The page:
Coordinates: Sky map 18h 56m 14.32s, +44° 31′ 05.3″
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Artist's impression of Kepler-37b.
Discovery siteKepler Space Observatory
Discovery dateFebruary 20, 2013[1]
Transit (Kepler Mission)
Orbital characteristics
0.1003 AU (15,000,000 km)[2]
13.367308[1] d
Physical characteristics
Mean radius
0.354 (± 0.014) REarth[3][4][5][6][a]
Temperature700 K (427 °C; 800 °F)[7]

Kepler-37b is an extrasolar planet (exoplanet) orbiting Kepler-37 in the constellation Lyra.[8] As of February 2013 it is the smallest planet discovered around a main-sequence star, with a radius slightly greater than that of the Moon and slightly smaller than that of Mercury. [9] The measurements do not constrain its mass, but masses above a few times that of the Moon give unphysically high densities.[6]


A size comparison of the planets in the Kepler-37 system and objects in the Solar System

Mass, radius and temperature[edit]

Kepler-37b is a sub-Earth, an exoplanet with a radius and mass smaller than Earth. Its surface temperature is 700 K (427 °C; 800 °F). Because of this, it is not expected to have an atmosphere.[7] Its radius is approximately 0.35 REarth (about a diameter of 3,900 kilometres (2,400 mi)), slightly larger than the Moon[10] (0.27 REarth), but a little smaller than Mercury (0.38 REarth). Due to its small size, it is very likely Kepler-37b is a rocky planet with a solid surface.[7] Furthermore, it is too hot to support liquid water on its surface.[7]

Host star[edit]

The planet orbits a (G-type) star similar to the Sun, named Kepler-37, orbited by a total of four planets. The star has a mass of 0.80 M and a radius of 0.79 R. It has a temperature of 5417 K and is 5.66 billion years old. In comparison, the Sun is 4.6 billion years old[11] and has a temperature of 5778 K.[12]

The star's apparent magnitude, or how bright it appears from Earth's perspective, is 9.71. Therefore, it is too dim to be seen with the naked eye.


Kepler-37b orbits its parent star at a distance of about 15 million kilometers (9.3 million miles), with a period of roughly 13 days at a distance of 0.1 AU (compared to Mercury's distance from the Sun, which is about 0.38 AU).[9] The outer two planets in the system have orbital periods[1][2] within one percent of the 8:5 and 3:1 resonances with Kepler-37b's period.


Kepler-37b, along with two other planets, Kepler-37c and Kepler-37d, were discovered by the Kepler space telescope, which observes stellar transits.[1][7] After observing transits of Kepler-37b, astronomers had to compare it with the size of the parent star.

The size of the star was obtained using asteroseismology;[10] Kepler-37 is currently the smallest star to be studied using this process.[7] This allowed the size of Kepler-37b to be determined "with extreme accuracy".[7]

To date, Kepler-37b is the smallest planet discovered around a main-sequence star[b] outside the Solar System.[9] Detection of Kepler-37b was possible due to its short orbital period, relative brightness, and low activity of its host star, allowing brightness data to average out quickly.[13] The discovery of Kepler-37b has led Jack Lissauer, a scientist at NASA's Ames Research Center, to conjecture that "such little planets are common".[7]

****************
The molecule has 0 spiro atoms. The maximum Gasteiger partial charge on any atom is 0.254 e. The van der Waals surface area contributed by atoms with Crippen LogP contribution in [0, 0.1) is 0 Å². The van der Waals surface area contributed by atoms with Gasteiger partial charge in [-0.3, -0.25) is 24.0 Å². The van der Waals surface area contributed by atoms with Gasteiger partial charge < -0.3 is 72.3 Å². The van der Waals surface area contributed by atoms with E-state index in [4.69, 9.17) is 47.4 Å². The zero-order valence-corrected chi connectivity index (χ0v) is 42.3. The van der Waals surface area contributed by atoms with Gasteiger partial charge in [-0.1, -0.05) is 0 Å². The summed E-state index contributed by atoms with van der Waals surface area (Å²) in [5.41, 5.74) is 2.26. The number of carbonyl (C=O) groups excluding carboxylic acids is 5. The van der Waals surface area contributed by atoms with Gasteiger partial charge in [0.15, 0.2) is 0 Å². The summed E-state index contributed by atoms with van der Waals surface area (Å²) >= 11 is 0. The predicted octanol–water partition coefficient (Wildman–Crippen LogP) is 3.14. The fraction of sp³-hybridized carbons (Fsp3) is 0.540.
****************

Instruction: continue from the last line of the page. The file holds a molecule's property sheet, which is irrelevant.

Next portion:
See also[edit]


  1. ^ Minimum mass is very likely to be greater than that of the Moon.
  2. ^ The pulsar planet PSR B1257+12 A has a comparable mass. The actual size of PSR B1257+12 A is unknown, but is likely comparable to Kepler-37b.


  1. ^ a b c d Barclay, T.; Rowe, J. F.; Lissauer, J. J.; Huber, D.; Fressin, F.; Howell, S. B.; Bryson, S. T.; Chaplin, W. J.; Désert, J. M. (2013-02-20). "A sub-Mercury-sized exoplanet". Nature. 494 (7438): 452–4. arXiv:1305.5587. Bibcode:2013Natur.494..452B. doi:10.1038/nature11914. ISSN 0028-0836. PMID 23426260. S2CID 205232792.
  2. ^ a b c "Kepler-37 System". Archived from the original on May 16, 2013. Retrieved February 21, 2013.
  3. ^ Johnson, Michele (31 March 2015). "Kepler and K2 Missions". Archived from the original on 18 December 2014. Retrieved 5 October 2017.
  4. ^ "Kepler-37 b". Extrasolar Planets Encyclopaedia. Retrieved 28 January 2023.
  5. ^ "NASA Exoplanet Archive". Retrieved 2022-12-01.
  6. ^ a b Marcy, Geoffrey W.; Isaacson, Howard; Howard, Andrew W.; Rowe, Jason F.; Jenkins, Jon M.; Bryson, Stephen T.; Latham, David W.; Howell, Steve B.; Gautier, Thomas N.; Batalha, Natalie M.; Rogers, Leslie; Ciardi, David; Fischer, Debra A.; Gilliland, Ronald L.; Kjeldsen, Hans; Christensen-Dalsgaard, Jørgen; Huber, Daniel; Chaplin, William J.; Basu, Sarbani; Buchhave, Lars A.; Quinn, Samuel N.; Borucki, William J.; Koch, David G.; Hunter, Roger; Caldwell, Douglas A.; Van Cleve, Jeffrey; Kolbl, Rea; Weiss, Lauren M.; Petigura, Erik; et al. (2014). "Masses, Radii, and Orbits of Small Kepler Planets: The Transition from Gaseous to Rocky Planets". The Astrophysical Journal Supplement Series. 210 (2): 20. arXiv:1401.4195. Bibcode:2014ApJS..210...20M. doi:10.1088/0067-0049/210/2/20. S2CID 10760418.
  7. ^ a b c d e f g h "NASA's Kepler Mission Discovers Tiny Planet System". NASA. February 20, 2013. Retrieved February 21, 2013.
  8. ^ "Smallest Alien Planet Kepler-37b Explained (Infographic)". 20 February 2013. Retrieved 5 October 2017.
  9. ^ a b c "Tiniest Planet Yet Discovered by NASA Outside our Solar System". February 21, 2013. Retrieved February 21, 2013.
  10. ^ a b "Astronomers Find the Tiniest Exoplanet Yet". Slate. February 20, 2013. Retrieved February 21, 2013.
  11. ^ Fraser Cain (16 September 2008). "How Old is the Sun?". Universe Today. Retrieved 19 February 2011.
  12. ^ Fraser Cain (15 September 2008). "Temperature of the Sun". Universe Today. Retrieved 19 February 2011.
  13. ^ "Small Planets Confirm Kepler's Capabilities". Retrieved 5 October 2017.
Preceded by Least massive exoplanet[citation needed]
Succeeded by
Preceded by Smallest-radius exoplanet
Succeeded by